All the ghosts in this story are real. They are the memories that haunt us. They are also ghosts of things that the children in the story have yet to experience for themselves: evil and tragedy and sorrow that can’t be let go of and which refuses to release us. It’s a boy’s coming of age story that is also the story of his discovery of the traumatic past of his likable but odd uncle and how it links to his uncle’s fractured present. It’s a story that is low on horror but high on empathy and grief and hope.
Craig Davidson is a wonderful storyteller. I slipped into his tale with ease and let it carry me along. Even as the current of his narrative took hold, I could also see that he was helping me to consider the nature of narrative itself: what it is, why we need it, how we create it alone and together and how it links to memory. The two things, story and a reflection on storytelling, fit together seamlessly, with no awkward drop into lecture mode and no jarring authorial voice-over.
How is this achieved? By having the story told by an adult looking back on and recreating the narrative of the summary of his twelfth year. That was the summer when he made his first real friends and the summer when he was part of The Saturday Night Ghost Club, set up by his uncle, a man with a child-like obsession with the strange and otherworldly. The adult narrator is a brain surgeon. His twelve-year-old self is a bright but socially awkward boy, unused to having friends and resigned to being bullied. Through the twin perspective of an adult’s professional understanding of cognition and a boy’s excitement and wonder and worry, we experience the boy’s summer and share the meaning the adult attributes to it.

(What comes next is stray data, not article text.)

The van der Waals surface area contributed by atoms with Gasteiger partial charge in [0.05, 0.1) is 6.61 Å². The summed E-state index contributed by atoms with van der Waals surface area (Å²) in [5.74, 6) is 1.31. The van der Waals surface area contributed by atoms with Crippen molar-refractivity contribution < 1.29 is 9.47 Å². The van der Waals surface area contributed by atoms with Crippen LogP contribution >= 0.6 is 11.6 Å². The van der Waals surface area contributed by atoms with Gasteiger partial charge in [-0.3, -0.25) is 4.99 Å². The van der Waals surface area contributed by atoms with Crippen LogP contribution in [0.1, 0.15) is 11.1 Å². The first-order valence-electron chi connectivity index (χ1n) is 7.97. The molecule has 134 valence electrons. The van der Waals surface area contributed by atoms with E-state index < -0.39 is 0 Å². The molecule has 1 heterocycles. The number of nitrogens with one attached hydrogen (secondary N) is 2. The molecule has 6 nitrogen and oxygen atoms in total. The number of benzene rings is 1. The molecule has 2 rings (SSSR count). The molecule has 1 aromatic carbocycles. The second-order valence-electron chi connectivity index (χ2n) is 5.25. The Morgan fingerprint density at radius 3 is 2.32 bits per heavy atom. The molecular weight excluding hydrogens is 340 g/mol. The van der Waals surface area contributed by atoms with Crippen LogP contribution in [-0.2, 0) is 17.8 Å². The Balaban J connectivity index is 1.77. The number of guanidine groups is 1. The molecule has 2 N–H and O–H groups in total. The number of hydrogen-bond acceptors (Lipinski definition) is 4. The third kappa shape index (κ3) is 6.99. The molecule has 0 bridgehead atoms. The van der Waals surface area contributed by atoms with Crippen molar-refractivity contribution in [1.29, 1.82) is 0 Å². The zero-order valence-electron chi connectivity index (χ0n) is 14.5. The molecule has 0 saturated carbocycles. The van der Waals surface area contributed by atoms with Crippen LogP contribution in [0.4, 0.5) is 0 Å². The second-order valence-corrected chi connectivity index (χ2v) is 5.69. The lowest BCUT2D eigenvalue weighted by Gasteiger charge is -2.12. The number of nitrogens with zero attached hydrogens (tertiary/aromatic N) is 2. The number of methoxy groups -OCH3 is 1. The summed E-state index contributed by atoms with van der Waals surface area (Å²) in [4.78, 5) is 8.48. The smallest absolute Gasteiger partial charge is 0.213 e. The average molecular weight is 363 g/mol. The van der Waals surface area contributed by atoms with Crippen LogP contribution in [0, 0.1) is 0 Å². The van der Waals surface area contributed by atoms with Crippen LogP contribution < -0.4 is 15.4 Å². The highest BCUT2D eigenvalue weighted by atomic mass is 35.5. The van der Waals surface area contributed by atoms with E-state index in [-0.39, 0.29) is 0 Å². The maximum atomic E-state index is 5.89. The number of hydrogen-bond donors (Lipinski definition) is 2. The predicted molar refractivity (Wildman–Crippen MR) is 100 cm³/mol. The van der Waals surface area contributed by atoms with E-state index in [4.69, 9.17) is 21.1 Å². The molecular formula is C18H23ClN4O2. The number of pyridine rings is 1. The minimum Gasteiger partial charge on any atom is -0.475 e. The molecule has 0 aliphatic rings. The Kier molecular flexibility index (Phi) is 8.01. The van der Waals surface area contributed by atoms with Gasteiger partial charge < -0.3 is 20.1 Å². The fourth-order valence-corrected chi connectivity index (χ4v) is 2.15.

I was impressed at the ability to share an unsentimental, neuroscience-based understanding of what memory is and how it works, while delivering vivid, emotionally-charged, deeply engaging coming-of-age memories. It seemed to me that, in this narrative, memory itself became a character in the book. We were shown that our memory is selective and asked to consider what it selects and why. and that being able to forget is sometimes a blessing.
As the story progresses and the child’s view and the adult’s view converge, the link between narrative our memories build and our own sense of identity becomes clear. The book shows us that the real nature of magic is the ability to see beyond the mundane and that sanity lies in being able to return to it.
I recommend the audiobook version of ‘The Saturday Night Ghost Club’. Corey Brill’s narration is excellent. Click on the SoundCloud link below to hear a sample.